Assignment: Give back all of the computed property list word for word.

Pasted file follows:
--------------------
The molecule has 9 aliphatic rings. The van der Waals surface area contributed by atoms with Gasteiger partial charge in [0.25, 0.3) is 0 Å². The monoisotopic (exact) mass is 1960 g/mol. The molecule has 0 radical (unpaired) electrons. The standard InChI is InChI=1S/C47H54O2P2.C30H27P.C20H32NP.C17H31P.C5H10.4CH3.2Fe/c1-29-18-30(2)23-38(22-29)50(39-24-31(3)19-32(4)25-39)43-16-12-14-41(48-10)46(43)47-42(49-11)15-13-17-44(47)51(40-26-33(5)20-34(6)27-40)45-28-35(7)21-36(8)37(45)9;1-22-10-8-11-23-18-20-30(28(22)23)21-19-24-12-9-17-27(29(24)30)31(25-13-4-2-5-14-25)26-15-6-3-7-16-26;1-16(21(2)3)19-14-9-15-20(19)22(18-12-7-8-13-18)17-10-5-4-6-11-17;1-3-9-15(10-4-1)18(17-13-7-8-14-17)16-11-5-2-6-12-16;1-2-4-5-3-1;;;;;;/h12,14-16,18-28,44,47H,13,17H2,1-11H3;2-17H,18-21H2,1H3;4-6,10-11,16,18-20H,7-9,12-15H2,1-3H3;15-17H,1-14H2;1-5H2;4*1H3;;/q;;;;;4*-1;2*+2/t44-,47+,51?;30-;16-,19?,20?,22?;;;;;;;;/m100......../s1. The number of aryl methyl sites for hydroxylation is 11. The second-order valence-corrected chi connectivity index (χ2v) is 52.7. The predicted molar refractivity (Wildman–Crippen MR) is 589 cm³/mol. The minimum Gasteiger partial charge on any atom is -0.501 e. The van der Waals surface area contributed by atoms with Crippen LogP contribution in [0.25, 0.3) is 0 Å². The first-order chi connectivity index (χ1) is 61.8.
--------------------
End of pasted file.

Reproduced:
The molecule has 9 aliphatic rings. The van der Waals surface area contributed by atoms with Gasteiger partial charge in [0.25, 0.3) is 0 Å². The monoisotopic (exact) mass is 1960 g/mol. The molecule has 0 radical (unpaired) electrons. The standard InChI is InChI=1S/C47H54O2P2.C30H27P.C20H32NP.C17H31P.C5H10.4CH3.2Fe/c1-29-18-30(2)23-38(22-29)50(39-24-31(3)19-32(4)25-39)43-16-12-14-41(48-10)46(43)47-42(49-11)15-13-17-44(47)51(40-26-33(5)20-34(6)27-40)45-28-35(7)21-36(8)37(45)9;1-22-10-8-11-23-18-20-30(28(22)23)21-19-24-12-9-17-27(29(24)30)31(25-13-4-2-5-14-25)26-15-6-3-7-16-26;1-16(21(2)3)19-14-9-15-20(19)22(18-12-7-8-13-18)17-10-5-4-6-11-17;1-3-9-15(10-4-1)18(17-13-7-8-14-17)16-11-5-2-6-12-16;1-2-4-5-3-1;;;;;;/h12,14-16,18-28,44,47H,13,17H2,1-11H3;2-17H,18-21H2,1H3;4-6,10-11,16,18-20H,7-9,12-15H2,1-3H3;15-17H,1-14H2;1-5H2;4*1H3;;/q;;;;;4*-1;2*+2/t44-,47+,51?;30-;16-,19?,20?,22?;;;;;;;;/m100......../s1. The number of aryl methyl sites for hydroxylation is 11. The second-order valence-corrected chi connectivity index (χ2v) is 52.7. The predicted molar refractivity (Wildman–Crippen MR) is 589 cm³/mol. The minimum Gasteiger partial charge on any atom is -0.501 e. The van der Waals surface area contributed by atoms with Crippen LogP contribution in [0.25, 0.3) is 0 Å². The first-order chi connectivity index (χ1) is 61.8.